Provide Investment Education

Women don’t invest in the market at the same rate as men, according to a survey from BNY Mellon Investment Management – and some of the reasons behind that are startling. According to the survey, one in ten women feel they don’t fully understand investing and only 28% feel confident about investing their money.

Women want more financial guidance – not just about the steps we need to take, but the different scenarios we might face and the knowledge we need to make informed decisions...

Additionally, Nationwide’s survey found less than half (45%) of women said they had a strategy in place to protect their assets against market risk in 2024, down from 51% of women respondents who answered similarly in 2022. While many of the current strategies they are using, including leaning on their retirement savings, Social Security and dividend yielding stocks are good, they could come up short when it comes to generating guaranteed income.

Advisors have an opportunity to help women understand how to make their investments work for them by creating a holistic plan that addresses the amount of income they can expect from current plans, how to optimize Social Security benefits, the impact of market volatility and health and long-term care costs in retirement. This is a great way to help female clients understand the key factors that will impact their retirement, helping them feel more confident about their strategy.

Offer Personalized Financial Planning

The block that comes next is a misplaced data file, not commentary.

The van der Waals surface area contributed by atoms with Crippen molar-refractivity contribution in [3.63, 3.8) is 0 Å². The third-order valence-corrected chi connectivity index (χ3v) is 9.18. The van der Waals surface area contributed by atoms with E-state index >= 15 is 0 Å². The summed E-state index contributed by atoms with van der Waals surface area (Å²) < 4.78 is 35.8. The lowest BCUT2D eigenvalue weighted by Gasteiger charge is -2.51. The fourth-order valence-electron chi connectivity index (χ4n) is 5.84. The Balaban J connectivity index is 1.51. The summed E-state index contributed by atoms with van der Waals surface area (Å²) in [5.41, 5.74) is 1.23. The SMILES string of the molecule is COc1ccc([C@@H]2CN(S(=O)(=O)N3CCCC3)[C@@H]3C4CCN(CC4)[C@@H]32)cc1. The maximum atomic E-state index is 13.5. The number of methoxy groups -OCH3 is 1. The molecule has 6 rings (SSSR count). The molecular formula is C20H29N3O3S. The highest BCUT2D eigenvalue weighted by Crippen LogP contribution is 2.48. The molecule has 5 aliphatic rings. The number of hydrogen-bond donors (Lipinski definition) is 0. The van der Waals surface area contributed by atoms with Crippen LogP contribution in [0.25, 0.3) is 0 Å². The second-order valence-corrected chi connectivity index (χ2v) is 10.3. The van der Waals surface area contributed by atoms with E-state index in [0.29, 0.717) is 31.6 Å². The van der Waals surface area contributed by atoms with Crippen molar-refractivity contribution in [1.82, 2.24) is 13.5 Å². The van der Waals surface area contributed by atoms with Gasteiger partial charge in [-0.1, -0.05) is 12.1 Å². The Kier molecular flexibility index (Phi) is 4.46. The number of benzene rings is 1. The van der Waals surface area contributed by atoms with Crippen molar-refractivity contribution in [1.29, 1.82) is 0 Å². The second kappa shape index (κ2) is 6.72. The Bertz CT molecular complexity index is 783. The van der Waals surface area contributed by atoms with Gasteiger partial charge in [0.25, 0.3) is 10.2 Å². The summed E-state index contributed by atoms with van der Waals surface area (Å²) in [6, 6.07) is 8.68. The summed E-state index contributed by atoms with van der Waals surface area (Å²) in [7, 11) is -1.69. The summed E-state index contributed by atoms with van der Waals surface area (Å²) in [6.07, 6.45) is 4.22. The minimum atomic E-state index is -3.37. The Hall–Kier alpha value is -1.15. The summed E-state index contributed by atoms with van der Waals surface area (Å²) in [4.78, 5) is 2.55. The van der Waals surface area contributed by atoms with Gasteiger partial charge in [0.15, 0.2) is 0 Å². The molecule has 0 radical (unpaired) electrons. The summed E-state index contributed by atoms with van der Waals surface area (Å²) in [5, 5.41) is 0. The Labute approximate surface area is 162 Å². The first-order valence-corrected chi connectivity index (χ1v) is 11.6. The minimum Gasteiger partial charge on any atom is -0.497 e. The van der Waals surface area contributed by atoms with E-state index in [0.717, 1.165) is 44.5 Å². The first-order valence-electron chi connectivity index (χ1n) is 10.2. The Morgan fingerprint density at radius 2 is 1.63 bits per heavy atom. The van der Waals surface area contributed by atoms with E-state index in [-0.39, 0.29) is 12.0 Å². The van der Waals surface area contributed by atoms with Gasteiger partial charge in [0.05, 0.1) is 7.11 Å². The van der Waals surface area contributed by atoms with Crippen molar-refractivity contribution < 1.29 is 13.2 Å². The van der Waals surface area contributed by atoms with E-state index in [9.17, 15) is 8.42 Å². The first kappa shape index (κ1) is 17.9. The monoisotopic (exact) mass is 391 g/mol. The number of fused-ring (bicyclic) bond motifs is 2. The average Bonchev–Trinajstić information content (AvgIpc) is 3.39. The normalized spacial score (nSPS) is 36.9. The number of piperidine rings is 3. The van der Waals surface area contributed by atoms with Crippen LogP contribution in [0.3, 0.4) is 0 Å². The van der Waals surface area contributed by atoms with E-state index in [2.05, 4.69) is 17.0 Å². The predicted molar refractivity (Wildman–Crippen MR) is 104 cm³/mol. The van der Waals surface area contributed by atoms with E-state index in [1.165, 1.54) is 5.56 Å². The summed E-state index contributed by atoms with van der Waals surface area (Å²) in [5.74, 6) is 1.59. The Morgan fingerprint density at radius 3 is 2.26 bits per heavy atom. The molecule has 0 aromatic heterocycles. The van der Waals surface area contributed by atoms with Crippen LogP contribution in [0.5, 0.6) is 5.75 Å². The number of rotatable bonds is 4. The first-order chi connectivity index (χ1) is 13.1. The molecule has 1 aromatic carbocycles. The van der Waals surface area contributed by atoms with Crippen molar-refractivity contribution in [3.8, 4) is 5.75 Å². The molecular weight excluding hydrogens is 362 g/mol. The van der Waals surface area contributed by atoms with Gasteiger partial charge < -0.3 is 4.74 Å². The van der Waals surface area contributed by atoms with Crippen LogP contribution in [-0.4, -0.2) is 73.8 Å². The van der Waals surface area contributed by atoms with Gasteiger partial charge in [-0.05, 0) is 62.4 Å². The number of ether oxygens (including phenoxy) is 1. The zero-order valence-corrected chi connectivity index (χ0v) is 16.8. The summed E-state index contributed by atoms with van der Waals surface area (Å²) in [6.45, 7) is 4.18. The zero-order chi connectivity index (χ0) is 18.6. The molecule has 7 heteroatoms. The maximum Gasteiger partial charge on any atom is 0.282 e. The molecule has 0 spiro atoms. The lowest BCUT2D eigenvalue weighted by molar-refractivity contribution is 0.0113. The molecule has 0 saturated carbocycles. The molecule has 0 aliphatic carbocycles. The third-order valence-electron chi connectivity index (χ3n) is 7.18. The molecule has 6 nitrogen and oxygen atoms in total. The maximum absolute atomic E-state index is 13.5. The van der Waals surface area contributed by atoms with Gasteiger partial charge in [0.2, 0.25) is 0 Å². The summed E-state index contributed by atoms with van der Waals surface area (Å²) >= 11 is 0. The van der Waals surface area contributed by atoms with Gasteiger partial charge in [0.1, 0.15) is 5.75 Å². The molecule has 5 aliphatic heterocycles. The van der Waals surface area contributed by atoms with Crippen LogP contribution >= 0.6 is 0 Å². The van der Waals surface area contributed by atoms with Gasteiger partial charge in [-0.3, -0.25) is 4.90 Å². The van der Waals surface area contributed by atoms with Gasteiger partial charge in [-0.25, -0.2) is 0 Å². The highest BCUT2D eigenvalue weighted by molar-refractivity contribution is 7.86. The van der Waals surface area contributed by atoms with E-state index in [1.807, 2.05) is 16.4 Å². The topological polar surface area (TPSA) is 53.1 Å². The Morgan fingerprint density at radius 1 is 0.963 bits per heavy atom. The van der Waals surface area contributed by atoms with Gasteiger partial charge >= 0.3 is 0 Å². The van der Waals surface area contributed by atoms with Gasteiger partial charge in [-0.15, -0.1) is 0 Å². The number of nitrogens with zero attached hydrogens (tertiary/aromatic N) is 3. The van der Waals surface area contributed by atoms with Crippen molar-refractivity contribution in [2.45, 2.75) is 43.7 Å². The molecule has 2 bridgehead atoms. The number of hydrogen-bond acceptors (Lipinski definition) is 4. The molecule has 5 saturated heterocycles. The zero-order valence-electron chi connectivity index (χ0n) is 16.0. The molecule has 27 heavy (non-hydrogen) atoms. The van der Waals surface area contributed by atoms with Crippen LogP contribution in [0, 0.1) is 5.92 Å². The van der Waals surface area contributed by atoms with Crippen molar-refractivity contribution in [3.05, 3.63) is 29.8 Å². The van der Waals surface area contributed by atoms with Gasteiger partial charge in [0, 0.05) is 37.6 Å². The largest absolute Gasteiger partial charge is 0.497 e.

It’s important to acknowledge that there is no one-size-fits-all approach for clients, including your female clients. However, you can help them feel more confident by creating a personalized financial plan based on their unique needs and goals.

For example, our survey found single women in particular are grappling with unique circumstances, including planning for retirement without the balance provided by a partner’s savings and income. Financial advisors should talk to these clients about topics like planning for long-term financial independence, legacy and wealth transfer and building an emergency fund to help them grow and protect their nest egg.

Newly single women (whether recently divorced or widowed) may have depended on their spouse or partner to handle money management. This group may need a different level of education on key financial concepts as they find themselves managing their finances for the first time.

Support Women In Financial Services

Unfortunately, the financial services industry still lacks gender diversity – although I believe we are making strides to address this imbalance. Recently, the Bureau of Labor Statistics reported 31% of financial advisors are women.

Representation matters, and female clients often express a preference for working with female advisors. Encourage more female advisors to enter the industry and serve as a mentor to them – that means actively recruiting them to join your firm. That doesn’t mean male advisors can’t serve female clients. Having more female advisors associated with your practice presents an opportunity for you to learn from them.